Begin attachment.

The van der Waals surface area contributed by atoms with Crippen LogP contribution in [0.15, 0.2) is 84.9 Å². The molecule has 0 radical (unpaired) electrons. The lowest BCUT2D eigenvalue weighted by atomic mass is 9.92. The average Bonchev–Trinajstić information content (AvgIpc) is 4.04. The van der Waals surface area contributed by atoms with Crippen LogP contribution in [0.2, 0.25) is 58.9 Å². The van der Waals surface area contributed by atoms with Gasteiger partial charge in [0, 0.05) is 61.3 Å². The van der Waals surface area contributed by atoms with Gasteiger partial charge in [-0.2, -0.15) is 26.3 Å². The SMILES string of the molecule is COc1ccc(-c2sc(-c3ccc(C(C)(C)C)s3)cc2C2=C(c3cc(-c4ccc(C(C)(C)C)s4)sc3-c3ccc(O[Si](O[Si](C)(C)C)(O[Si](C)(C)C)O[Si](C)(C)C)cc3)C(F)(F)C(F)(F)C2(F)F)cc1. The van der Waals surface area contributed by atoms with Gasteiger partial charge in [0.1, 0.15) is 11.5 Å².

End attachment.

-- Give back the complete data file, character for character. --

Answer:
The van der Waals surface area contributed by atoms with Crippen LogP contribution in [0.15, 0.2) is 84.9 Å². The molecule has 0 radical (unpaired) electrons. The lowest BCUT2D eigenvalue weighted by atomic mass is 9.92. The average Bonchev–Trinajstić information content (AvgIpc) is 4.04. The van der Waals surface area contributed by atoms with Crippen LogP contribution in [0.2, 0.25) is 58.9 Å². The van der Waals surface area contributed by atoms with Gasteiger partial charge in [0, 0.05) is 61.3 Å². The van der Waals surface area contributed by atoms with Gasteiger partial charge in [-0.2, -0.15) is 26.3 Å². The SMILES string of the molecule is COc1ccc(-c2sc(-c3ccc(C(C)(C)C)s3)cc2C2=C(c3cc(-c4ccc(C(C)(C)C)s4)sc3-c3ccc(O[Si](O[Si](C)(C)C)(O[Si](C)(C)C)O[Si](C)(C)C)cc3)C(F)(F)C(F)(F)C2(F)F)cc1. The van der Waals surface area contributed by atoms with Gasteiger partial charge in [0.1, 0.15) is 11.5 Å².